Sofia may soon be getting rid of one of the quirks of its Communist legacy
Issue 45-46, June-July 2010
text and photography by Anthony Georgieff
Over 20 years after the fall of the Iron Curtain Sofia City Council has decided to dismantle dozens if not hundreds of Communist-era signs that still adorn the façades, sides and roofs of houses and blocks of flats. For the time being council employees will reportedly be going around central Sofia jotting down the details, including locations, of the city's long-defunct neon lights in a log book. It is unclear when the actual dismantling will begin, nor how the sometimes massive signs, mainly wrought-iron and electrically illuminated letters, will be disposed of.
Unlike all other Eastern bloc nations, Bulgaria never bothered to rid itself of the symbols of its Communist past. Red Army and partizan monuments still adorn streets and squares in small and large towns, and even monstrosities such as the Party House on top of Mount Buzludzha (here) have been left to the ravages of the elements. Add to that the dozens of megalomaniacal patriotic sculptures commissioned by the Politburo in the 1970s and 1980s (see Vagabond No. 39- 40) and you will get the picture of a country still very much in conflict with its own past. Ridiculous signs advertising "Printed Matters" live side by side with glitzy shopping centres, and Stalinist buildings now housing the offices of the National Assembly overlook the capital's new pride, the metro.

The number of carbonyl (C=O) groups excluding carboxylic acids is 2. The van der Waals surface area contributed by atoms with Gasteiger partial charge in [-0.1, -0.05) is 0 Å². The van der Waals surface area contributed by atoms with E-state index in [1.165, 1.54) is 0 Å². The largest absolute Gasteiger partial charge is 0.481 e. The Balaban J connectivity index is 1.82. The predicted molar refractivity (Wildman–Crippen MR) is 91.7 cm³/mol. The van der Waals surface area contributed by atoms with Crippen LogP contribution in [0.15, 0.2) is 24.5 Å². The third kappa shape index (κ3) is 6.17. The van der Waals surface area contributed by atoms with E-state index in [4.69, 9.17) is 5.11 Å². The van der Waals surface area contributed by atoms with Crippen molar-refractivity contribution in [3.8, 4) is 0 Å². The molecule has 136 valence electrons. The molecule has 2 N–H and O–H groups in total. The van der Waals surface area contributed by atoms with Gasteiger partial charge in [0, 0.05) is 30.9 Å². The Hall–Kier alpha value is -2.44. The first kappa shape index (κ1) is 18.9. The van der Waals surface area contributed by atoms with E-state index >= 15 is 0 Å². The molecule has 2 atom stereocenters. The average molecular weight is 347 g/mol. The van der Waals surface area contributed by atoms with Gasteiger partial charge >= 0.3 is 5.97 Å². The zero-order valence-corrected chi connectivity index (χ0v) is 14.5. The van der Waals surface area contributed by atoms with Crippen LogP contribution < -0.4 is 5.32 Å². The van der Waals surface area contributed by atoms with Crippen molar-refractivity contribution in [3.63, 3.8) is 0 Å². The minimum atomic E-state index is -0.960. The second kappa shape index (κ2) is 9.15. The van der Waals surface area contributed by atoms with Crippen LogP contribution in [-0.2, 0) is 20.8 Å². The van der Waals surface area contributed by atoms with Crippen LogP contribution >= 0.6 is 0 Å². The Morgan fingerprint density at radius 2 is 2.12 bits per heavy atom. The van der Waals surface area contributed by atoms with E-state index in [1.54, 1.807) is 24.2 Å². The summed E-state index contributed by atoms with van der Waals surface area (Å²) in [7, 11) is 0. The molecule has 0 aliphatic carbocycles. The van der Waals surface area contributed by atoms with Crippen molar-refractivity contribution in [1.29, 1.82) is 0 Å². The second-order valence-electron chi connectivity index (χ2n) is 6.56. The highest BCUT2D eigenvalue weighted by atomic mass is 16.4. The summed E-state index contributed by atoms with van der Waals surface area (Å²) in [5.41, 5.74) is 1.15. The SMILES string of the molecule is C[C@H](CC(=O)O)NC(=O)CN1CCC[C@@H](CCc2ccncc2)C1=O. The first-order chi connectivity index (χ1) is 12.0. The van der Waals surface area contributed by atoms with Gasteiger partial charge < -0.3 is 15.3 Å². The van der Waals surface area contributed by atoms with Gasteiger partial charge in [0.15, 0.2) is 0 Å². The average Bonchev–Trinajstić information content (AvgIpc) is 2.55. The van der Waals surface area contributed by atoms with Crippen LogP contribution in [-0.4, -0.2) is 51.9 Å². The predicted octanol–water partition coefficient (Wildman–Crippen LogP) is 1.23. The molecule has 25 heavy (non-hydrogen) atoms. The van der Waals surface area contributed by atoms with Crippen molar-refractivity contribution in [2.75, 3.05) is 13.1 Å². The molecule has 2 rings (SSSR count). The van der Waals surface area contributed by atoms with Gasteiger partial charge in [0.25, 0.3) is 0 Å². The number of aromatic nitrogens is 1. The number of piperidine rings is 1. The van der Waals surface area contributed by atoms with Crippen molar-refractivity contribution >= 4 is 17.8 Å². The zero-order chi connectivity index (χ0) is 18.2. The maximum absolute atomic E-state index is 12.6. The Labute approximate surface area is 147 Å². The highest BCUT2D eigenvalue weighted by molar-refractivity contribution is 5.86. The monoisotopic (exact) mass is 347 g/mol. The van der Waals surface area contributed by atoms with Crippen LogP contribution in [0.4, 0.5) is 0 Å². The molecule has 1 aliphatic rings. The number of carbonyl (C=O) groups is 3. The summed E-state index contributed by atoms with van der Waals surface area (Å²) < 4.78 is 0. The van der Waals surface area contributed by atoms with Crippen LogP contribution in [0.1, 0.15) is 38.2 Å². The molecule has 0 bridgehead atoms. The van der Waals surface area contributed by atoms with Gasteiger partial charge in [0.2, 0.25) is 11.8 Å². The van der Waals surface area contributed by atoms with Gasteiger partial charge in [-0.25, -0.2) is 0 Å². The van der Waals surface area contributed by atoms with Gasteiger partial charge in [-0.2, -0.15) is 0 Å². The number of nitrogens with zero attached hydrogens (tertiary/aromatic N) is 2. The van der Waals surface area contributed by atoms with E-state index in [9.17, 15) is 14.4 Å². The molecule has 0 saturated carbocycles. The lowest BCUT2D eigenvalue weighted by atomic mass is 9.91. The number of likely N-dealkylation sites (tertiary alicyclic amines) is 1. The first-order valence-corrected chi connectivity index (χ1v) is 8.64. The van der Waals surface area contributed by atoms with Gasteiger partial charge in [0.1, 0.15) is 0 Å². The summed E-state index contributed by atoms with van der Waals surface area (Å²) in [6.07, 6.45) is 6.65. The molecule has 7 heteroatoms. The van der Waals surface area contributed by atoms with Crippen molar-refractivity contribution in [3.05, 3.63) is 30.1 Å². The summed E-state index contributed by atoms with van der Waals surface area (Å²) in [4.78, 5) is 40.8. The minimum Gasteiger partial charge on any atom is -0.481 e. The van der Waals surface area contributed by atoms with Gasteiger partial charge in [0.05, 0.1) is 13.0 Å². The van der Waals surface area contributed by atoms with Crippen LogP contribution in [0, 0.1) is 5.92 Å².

It is easy to philosophise why the Bulgarians never had the revolutionary ardour of the Czechs, Poles, Hungarians and even Romanians to free themselves of the visible part of their Communist heritage. Valid ideological, political, financial and even aesthetic arguments could be made, but the truth, as with so many other things in Bulgaria, lies somewhere else. It is neglect, pure and simple – the sort of sloppiness you have been seeing on the pavements of Sofia ever since you came here, including under the tenure of Bulgaria's current prime minister when he was still mayor of Sofia. Maintenance and urban planning, sadly, are not Bulgarian by-words.
So, if you want to take a step back in time while you are in Sofia, you'd better hurry up. Wander around and look up – our all-time favourite is on Maria Louisa Boulevard, formerly called Georgi Dimitrov, next to Halite. Advising citizens how to use the traffic lights, it is exquisite in its simplicity and ease-of-use: "Stop! Attention! Cross!". Along with the signs advertising the state lottery and patisseries selling boza, it may soon be consigned to the dustbin of history.
70 years ago, on 10 March 1943, Bulgaria's pro-Nazi government decided to defy Berlin and halt the deportation of Bulgaria's 50.000 Jews. This was down to the actions of one man - Dimitar Peshev. Just two years later he faced Communist justice and found himself on trial for his life. His niece Kaluda Kiradjieva remembers